Jonathan Edwards’ ‘Treatise on Grace’
Let’s think about grace. It’s a big Bible word and a word we often hear in church, but what exactly do we mean by it? Quite often we’ll find Christians talking about grace as some sort of spiritual energiser or power supply, enabling us to think, speak or behave well, even in challenging circumstances. You might hear someone say, ‘I have such a difficult week coming up, I need a lot of grace!’ Does the Bible support this idea, or would we benefit from giving this question a little more attention?
The ‘Treatise on Grace’
Jonathan Edwards (1703-1758) had a wonderfully healthy preoccupation with God’s grace. He preached on the subject often, wrote on it at length and left a superb summary of this lifetime of reflection and study in a masterful essay, published after his death, titled Treatise on Grace. It’s a discussion which gives us a rich and refreshing view of God’s love, as well as, perhaps, a helpful challenge to some of our assumptions.
From the outset of the treatise, Edwards makes a close link between grace and the person of the Holy Spirit, showing that God’s grace comes to God’s people, through faith in Christ, by the Holy Spirit living within them. One of the central points of Edwards’ argument is that grace is Divine love, and he points out that love has been at the heart of God’s relationship with humanity from the very beginning, continuing through salvation history. He writes, ‘The scripture teaches us that all our duty is summed up in love; or, which is the same thing, that ‘tis the sum of all that is required in the Law…’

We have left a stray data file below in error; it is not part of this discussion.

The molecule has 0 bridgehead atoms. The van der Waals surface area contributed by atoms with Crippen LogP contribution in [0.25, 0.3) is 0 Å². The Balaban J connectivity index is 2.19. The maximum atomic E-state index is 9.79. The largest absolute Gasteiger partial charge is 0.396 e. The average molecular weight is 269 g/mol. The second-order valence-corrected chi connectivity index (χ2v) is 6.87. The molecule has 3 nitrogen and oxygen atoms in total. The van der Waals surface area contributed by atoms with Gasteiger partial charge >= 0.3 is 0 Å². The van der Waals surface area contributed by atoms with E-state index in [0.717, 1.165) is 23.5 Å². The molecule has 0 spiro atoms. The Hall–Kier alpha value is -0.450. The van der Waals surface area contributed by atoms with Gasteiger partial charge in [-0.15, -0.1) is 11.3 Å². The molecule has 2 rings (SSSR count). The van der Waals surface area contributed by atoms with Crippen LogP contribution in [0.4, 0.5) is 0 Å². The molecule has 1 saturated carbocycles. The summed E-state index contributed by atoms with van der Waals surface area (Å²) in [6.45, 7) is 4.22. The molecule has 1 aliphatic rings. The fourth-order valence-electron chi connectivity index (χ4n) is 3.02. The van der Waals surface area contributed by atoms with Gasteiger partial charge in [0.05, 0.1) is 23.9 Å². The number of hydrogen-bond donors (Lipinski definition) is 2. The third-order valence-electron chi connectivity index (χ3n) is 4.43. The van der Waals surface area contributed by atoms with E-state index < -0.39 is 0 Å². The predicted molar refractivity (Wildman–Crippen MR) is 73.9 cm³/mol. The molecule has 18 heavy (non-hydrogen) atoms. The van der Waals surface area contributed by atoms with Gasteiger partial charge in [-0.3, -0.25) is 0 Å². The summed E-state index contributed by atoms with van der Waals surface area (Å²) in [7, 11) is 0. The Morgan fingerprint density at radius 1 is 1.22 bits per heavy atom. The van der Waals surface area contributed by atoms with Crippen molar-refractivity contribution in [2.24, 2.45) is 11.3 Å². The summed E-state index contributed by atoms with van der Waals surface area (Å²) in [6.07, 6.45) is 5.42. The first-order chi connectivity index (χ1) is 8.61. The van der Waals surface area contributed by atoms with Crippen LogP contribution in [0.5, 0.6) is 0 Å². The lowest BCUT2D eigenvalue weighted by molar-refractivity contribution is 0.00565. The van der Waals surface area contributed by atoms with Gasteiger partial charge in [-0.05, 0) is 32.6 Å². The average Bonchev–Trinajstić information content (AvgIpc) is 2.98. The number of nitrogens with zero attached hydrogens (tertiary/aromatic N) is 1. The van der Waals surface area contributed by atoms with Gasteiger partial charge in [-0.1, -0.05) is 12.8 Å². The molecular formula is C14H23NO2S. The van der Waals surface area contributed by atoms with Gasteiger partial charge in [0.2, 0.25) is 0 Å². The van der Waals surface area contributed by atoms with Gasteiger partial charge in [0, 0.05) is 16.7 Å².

So, in discussing 1 Corinthians 13, Edwards notes, ‘The apostle [Paul] speaks of Divine love as that which is the essence of Christianity’. Paul’s argument is that the authentic Christian life flows out from the Divine love within the Christian believer, whereas anything which does not flow from this Divine love within, is merely a ‘vain show’, or in Paul’s words, ‘a noisy gong or a clanging cymbal.’
How does this work in the lives of God’s people?
Edwards shows that this Divine love produces a delight, or a ‘relish’ of the goodness of God in the heart of the believer. ‘‘Tis the soul’s relish of the supreme excellency of the Divine nature, inclining to the heart of God as the chief good.’
This, for Edwards, is regeneration, the radical heart-change which has occurred in every child of God. In coming to Christ and receiving his grace, the work of this Divine love within us means that we now enjoy a heart-to-heart relationship with God, with a new inclination to love him because we now take delight in who he is, recognising him as our ‘chief good’. This work of grace within us is ‘a relish of the excellency of the Divine nature… which the soul of man by nature has nothing of.’
With amazing fluency and grasp of Scripture, Edwards builds the compelling, biblical case for his conclusion that grace is not a thing, but rather grace is a person – the Holy Spirit himself. The Holy Spirit is the personal love of God who, for all eternity, has been communicating the Divine love between the Father and the Son, and who overflows to us in the gospel of Christ. He writes: